The monsoon season in India is a welcome change from the sweltering summer but brings along its own health challenges and the combination of the change in temperature and humidity, combined with dampness in our environment, increases the risk of infections.
Infections that occur in India commonly are due to contamination of food and water like typhoid, acute gastroenteritis, hepatitis A, E, and those transmitted by vectors including malaria, leptospirosis, and dengue.
Tips to prevent viral infections that may cause serious kidney diseases in Monsoon
These are the tips that can prevent viral infections that can cause kidney diseases
1. Food and water contamination
During the sticky circumstances in the rainstorm because of clamminess, flooding of roads, and stopping up of seepage frameworks, there is a high probability of water tainting raising the gamble of food and water-borne ailment in monsoon.
Effective protective measures include:
– Hand hygiene washing with soap and water
– Drinking boiled water or bottled water
Organic products would have potential advantages including mitigating activities yet be judicious to abstain from eating pre-cut organic products during the rainstorm season. Guarantee natural products are washed well in water and the skin is chimed. Pick among what is accessible in your district among plums, litchis, and pomegranates.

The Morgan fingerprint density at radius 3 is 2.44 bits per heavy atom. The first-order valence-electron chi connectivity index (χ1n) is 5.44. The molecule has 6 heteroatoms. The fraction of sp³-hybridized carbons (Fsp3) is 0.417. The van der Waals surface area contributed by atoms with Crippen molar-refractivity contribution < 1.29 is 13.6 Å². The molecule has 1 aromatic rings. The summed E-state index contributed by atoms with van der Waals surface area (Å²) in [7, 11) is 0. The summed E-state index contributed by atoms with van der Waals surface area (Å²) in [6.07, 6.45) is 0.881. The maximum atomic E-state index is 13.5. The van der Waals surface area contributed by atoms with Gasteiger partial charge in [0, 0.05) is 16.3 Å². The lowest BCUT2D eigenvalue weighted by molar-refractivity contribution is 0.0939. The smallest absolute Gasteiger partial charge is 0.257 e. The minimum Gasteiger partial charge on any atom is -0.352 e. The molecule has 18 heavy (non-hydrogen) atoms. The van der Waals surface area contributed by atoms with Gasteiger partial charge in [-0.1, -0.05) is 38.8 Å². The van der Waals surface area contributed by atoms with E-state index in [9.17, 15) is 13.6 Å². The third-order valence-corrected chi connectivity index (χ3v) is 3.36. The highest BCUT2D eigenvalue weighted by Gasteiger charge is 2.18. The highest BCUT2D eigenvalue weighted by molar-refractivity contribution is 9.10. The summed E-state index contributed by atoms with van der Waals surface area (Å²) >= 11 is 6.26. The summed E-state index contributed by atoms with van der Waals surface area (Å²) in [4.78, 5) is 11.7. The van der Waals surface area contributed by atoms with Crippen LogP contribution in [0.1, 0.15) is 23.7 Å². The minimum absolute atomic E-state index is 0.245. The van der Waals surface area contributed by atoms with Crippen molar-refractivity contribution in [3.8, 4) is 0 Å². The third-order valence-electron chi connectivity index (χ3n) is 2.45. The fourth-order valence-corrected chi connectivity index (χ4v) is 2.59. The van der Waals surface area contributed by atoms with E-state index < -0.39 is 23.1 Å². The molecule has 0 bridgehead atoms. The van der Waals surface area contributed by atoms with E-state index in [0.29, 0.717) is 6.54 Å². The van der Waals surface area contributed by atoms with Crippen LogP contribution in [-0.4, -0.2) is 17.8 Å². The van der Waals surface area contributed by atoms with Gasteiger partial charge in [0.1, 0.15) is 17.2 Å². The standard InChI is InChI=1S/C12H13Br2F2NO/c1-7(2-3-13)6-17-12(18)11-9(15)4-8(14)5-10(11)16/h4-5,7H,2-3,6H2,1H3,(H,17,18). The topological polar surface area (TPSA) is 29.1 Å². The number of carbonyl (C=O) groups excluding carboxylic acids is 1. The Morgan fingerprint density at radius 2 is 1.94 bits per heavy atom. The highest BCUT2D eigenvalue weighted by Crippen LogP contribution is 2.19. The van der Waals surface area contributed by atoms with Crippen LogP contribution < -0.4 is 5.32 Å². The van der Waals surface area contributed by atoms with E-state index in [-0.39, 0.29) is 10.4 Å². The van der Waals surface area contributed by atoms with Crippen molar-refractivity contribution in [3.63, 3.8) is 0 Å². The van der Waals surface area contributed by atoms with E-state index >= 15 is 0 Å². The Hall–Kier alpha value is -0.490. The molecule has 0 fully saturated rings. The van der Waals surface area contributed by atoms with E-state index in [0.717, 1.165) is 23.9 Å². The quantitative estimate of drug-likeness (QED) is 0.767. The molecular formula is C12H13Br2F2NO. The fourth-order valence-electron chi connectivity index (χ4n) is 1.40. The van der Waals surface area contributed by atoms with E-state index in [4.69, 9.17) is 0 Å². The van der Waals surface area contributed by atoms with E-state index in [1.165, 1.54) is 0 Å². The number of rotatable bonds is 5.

3. Caution for diabetics
Patients with diabetes and kidney diseases will benefit from appropriate control of blood sugar to minimize the chances of developing any infection and even if it occurs, the severity remains mild.
4. Physical activities
Outdoor activities are either unsafe or impossible during the monsoon season. Subsequently strolling, running, running or cycling are not choices for most people. Yoga or other exercises that can be done at home help us build strength, flexibility, and overall health.
5. Access to medicine
During unremitting downpours, patients might find it hard to buy meds from drug stores. Lack of supply can result in medication noncompliance, which in turn can lead to inadequate disease control and potential complications.